You can use you smart phone to find and book a motel along the highway. If don’t you have a good data plan with reasonable roaming fees, you can connect to free wifi at some of the fast food restaurants along the highway.
A low-tech way of finding a room is to use the hotel/motels coupon books that are widely available for each state. They are easy to use because hotels/motels are listed according to the exits along the major highways. Although these books advertise all sorts of specials, you have to read the fine print because some of the coupons or discounts only apply on weekdays or to ‘walk-ins’. You can pick up these coupon books at the ‘welcome centers’ or tourist offices that you’ll see every time you enter a new state. You probably want to stop at these for a rest and to go the washroom. (I always ask the tourist officials for information about cycling in their state.)
It’s worth noting that gasoline is generally more expensive in New York & Pennsylvania, and cheapest in parts of Virginia and most of the Carolinas. Prices start to climb up a bit in Georgia and Florida. Some places (mainly in Georgia) post deceivingly low gas prices which only apply to ‘cash’ sales. The price will be quite a bit higher when paying with a credit card. You should also know that Americans usually have to enter their five digit ZIP Code when paying at a gasoline pump with a credit card. This poses a problem for Canadians. Fortunately, you can enter the three numbers from your Postal Code, followed by zero, zero. For example, if your Postal Code is “K1N 6N5“, enter “16500“. This works in most places, but not everywhere.
Accommodations (finding a place to stay)
This is the downside of Florida vacation during the winter. Gasoline and groceries are a little cheaper in Florida, and the cost of eating out is about the same, even with the unfavorable exchange on the Canadian dollar. Unfortunately, this is where the good news ends. There’s no nice way to put it: the cost of accommodations in most areas of Florida range from expensive to very expensive, and this situation is made worse when the Canadian dollar in down in the dumps.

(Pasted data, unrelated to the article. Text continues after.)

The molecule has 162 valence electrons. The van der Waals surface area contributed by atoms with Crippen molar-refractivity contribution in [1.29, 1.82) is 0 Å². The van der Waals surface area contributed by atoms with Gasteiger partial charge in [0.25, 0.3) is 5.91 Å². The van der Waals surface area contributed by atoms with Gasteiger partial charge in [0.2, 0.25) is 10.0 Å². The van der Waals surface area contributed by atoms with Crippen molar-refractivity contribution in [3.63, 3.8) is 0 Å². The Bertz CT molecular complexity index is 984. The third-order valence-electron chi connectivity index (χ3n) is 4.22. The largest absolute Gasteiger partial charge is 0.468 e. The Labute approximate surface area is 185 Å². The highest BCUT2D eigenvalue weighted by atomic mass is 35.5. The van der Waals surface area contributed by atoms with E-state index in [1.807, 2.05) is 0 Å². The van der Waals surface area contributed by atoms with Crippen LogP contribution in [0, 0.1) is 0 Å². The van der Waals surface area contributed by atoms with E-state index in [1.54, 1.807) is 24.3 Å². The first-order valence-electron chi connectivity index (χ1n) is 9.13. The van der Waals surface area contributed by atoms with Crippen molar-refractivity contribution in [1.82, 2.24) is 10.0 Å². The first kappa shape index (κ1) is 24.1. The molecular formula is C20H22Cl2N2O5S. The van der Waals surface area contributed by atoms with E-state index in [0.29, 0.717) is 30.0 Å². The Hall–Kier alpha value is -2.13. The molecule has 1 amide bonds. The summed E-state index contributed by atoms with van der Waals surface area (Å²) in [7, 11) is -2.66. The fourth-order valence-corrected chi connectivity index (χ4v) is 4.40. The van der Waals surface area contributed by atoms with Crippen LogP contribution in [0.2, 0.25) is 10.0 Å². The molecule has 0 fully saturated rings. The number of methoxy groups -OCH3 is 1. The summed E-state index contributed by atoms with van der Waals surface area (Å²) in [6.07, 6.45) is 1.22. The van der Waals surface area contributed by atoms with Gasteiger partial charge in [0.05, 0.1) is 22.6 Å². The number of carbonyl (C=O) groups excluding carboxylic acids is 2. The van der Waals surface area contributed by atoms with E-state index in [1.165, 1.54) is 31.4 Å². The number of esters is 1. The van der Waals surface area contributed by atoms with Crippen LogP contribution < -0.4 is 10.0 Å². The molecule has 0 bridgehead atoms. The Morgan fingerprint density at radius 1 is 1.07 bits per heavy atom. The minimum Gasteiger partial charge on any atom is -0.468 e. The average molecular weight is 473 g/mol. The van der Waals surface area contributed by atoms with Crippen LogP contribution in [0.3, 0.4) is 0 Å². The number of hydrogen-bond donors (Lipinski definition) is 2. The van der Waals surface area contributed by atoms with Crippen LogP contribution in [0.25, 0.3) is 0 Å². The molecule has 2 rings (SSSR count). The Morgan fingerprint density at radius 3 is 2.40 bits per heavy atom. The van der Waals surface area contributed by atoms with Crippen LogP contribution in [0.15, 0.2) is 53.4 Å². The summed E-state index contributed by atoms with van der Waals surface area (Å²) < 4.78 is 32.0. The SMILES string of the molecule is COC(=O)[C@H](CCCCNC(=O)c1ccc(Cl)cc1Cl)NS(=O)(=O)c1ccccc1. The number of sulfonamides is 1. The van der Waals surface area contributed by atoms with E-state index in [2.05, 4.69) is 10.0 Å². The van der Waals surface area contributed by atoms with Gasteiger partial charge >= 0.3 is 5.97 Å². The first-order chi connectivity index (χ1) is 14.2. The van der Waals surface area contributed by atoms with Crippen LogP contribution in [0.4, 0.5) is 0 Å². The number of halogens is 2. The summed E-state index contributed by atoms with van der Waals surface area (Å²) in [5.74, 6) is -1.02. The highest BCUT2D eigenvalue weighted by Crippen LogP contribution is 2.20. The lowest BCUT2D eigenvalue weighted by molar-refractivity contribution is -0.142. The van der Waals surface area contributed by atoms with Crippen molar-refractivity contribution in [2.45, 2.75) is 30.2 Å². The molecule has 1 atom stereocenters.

Rental properties in many of Florida’s resort areas consist of apartments, condos, or, in the parlance of the local tourist industry, villas. Some are studios with kitchenette and small eating areas, but most come with a living room, one or two bedrooms, a fully equipped kitchen, and often, a shared laundry facility. Many provide access to a swimming pool, and most (but not all) are within reasonable walking distance to the beach. Many are listed on websites such as Vacation Rentals By Owner (VRBO), Vacation Home Rentals, or local rental agencies, such as Siesta4Rent, in the case of Siesta Key.
The problem is that the more reasonably priced (but still expensive) units are booked months in advance, often a year in advance. Moreover, when people find a good property, they often come back year after year, so it can be a decade before some units come on the market. This makes for slim pickings. Nevertheless, you should be able to come up with something interesting if you conduct a thorough search well in advance of the date when you plan to go. There is also a steady stream of units that become available throughout the year because of cancellations, but to catch any of these, you’ll have to check the website listings on a regular basis. Anything really good will be snapped up very quickly. You should also check directly with resort operators. They may have units available that are only listed on their websites.
There are a few things to keep in mind when conducting your search. When you see a price range for a unit, always assume you’ll be paying the higher amount if you plan to book the place during the winter months. Some private owners leave the ads up even when their units are fully booked up. A few of these owners are not even courteous enough to reply to your email enquiries about the availability of their properties. And finally, when you first look at some of the listings, especially later in the season, you may be shocked by the prices. However, most of these are the leftovers of the very expensive units. They remain available for people who are willing to pay top-dollar for getting something at the last minute.